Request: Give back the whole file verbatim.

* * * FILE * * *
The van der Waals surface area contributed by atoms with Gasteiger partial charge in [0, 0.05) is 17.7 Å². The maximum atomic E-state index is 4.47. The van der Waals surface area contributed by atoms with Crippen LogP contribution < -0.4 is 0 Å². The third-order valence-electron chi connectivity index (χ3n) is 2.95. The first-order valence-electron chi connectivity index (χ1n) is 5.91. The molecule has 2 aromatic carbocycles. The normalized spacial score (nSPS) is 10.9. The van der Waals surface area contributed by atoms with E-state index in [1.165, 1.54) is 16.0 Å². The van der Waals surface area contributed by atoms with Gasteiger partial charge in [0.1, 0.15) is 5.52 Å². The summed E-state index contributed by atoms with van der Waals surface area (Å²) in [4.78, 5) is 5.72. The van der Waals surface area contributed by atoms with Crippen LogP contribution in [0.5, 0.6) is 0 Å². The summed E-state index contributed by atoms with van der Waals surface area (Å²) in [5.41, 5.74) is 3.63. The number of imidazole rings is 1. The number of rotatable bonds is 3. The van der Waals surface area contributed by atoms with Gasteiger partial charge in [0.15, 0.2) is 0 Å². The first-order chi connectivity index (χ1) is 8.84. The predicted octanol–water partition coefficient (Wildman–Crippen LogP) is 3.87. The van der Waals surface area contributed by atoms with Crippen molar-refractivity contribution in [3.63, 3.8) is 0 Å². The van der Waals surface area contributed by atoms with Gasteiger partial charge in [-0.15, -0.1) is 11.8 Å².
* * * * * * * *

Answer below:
The van der Waals surface area contributed by atoms with Gasteiger partial charge in [0, 0.05) is 17.7 Å². The maximum atomic E-state index is 4.47. The van der Waals surface area contributed by atoms with Crippen LogP contribution < -0.4 is 0 Å². The third-order valence-electron chi connectivity index (χ3n) is 2.95. The first-order valence-electron chi connectivity index (χ1n) is 5.91. The molecule has 2 aromatic carbocycles. The normalized spacial score (nSPS) is 10.9. The van der Waals surface area contributed by atoms with E-state index in [1.165, 1.54) is 16.0 Å². The van der Waals surface area contributed by atoms with Gasteiger partial charge in [0.1, 0.15) is 5.52 Å². The summed E-state index contributed by atoms with van der Waals surface area (Å²) in [4.78, 5) is 5.72. The van der Waals surface area contributed by atoms with Crippen LogP contribution in [0.5, 0.6) is 0 Å². The summed E-state index contributed by atoms with van der Waals surface area (Å²) in [5.41, 5.74) is 3.63. The number of imidazole rings is 1. The number of rotatable bonds is 3. The van der Waals surface area contributed by atoms with Gasteiger partial charge in [0.15, 0.2) is 0 Å². The first-order chi connectivity index (χ1) is 8.84. The predicted octanol–water partition coefficient (Wildman–Crippen LogP) is 3.87. The van der Waals surface area contributed by atoms with Crippen molar-refractivity contribution in [3.63, 3.8) is 0 Å². The van der Waals surface area contributed by atoms with Gasteiger partial charge in [-0.15, -0.1) is 11.8 Å².